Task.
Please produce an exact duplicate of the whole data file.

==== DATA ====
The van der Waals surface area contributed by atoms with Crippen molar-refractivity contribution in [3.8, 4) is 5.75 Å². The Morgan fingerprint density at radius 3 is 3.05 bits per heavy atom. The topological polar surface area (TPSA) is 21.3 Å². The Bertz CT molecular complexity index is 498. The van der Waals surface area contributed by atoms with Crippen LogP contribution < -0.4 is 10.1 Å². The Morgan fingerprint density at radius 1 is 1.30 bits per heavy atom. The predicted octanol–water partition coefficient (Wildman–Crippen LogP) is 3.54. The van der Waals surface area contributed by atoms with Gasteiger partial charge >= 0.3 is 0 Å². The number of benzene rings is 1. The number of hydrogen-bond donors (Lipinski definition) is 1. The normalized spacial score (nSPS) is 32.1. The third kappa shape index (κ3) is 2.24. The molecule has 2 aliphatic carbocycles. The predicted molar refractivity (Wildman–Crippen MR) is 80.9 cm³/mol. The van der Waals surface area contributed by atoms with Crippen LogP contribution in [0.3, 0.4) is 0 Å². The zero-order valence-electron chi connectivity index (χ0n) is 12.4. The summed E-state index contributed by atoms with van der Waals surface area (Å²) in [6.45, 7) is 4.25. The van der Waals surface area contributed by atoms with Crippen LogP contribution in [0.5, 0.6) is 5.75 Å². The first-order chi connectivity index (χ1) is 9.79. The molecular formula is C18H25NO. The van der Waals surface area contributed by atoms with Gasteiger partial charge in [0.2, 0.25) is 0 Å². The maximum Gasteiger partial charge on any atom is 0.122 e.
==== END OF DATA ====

The van der Waals surface area contributed by atoms with Crippen molar-refractivity contribution in [3.8, 4) is 5.75 Å². The Morgan fingerprint density at radius 3 is 3.05 bits per heavy atom. The topological polar surface area (TPSA) is 21.3 Å². The Bertz CT molecular complexity index is 498. The van der Waals surface area contributed by atoms with Crippen LogP contribution < -0.4 is 10.1 Å². The Morgan fingerprint density at radius 1 is 1.30 bits per heavy atom. The predicted octanol–water partition coefficient (Wildman–Crippen LogP) is 3.54. The van der Waals surface area contributed by atoms with Gasteiger partial charge >= 0.3 is 0 Å². The number of benzene rings is 1. The number of hydrogen-bond donors (Lipinski definition) is 1. The normalized spacial score (nSPS) is 32.1. The third kappa shape index (κ3) is 2.24. The molecule has 2 aliphatic carbocycles. The predicted molar refractivity (Wildman–Crippen MR) is 80.9 cm³/mol. The van der Waals surface area contributed by atoms with Crippen LogP contribution in [0.3, 0.4) is 0 Å². The zero-order valence-electron chi connectivity index (χ0n) is 12.4. The summed E-state index contributed by atoms with van der Waals surface area (Å²) in [6.45, 7) is 4.25. The van der Waals surface area contributed by atoms with Crippen LogP contribution in [0.5, 0.6) is 5.75 Å². The first-order chi connectivity index (χ1) is 9.79. The molecular formula is C18H25NO. The van der Waals surface area contributed by atoms with Gasteiger partial charge in [0.2, 0.25) is 0 Å². The maximum Gasteiger partial charge on any atom is 0.122 e.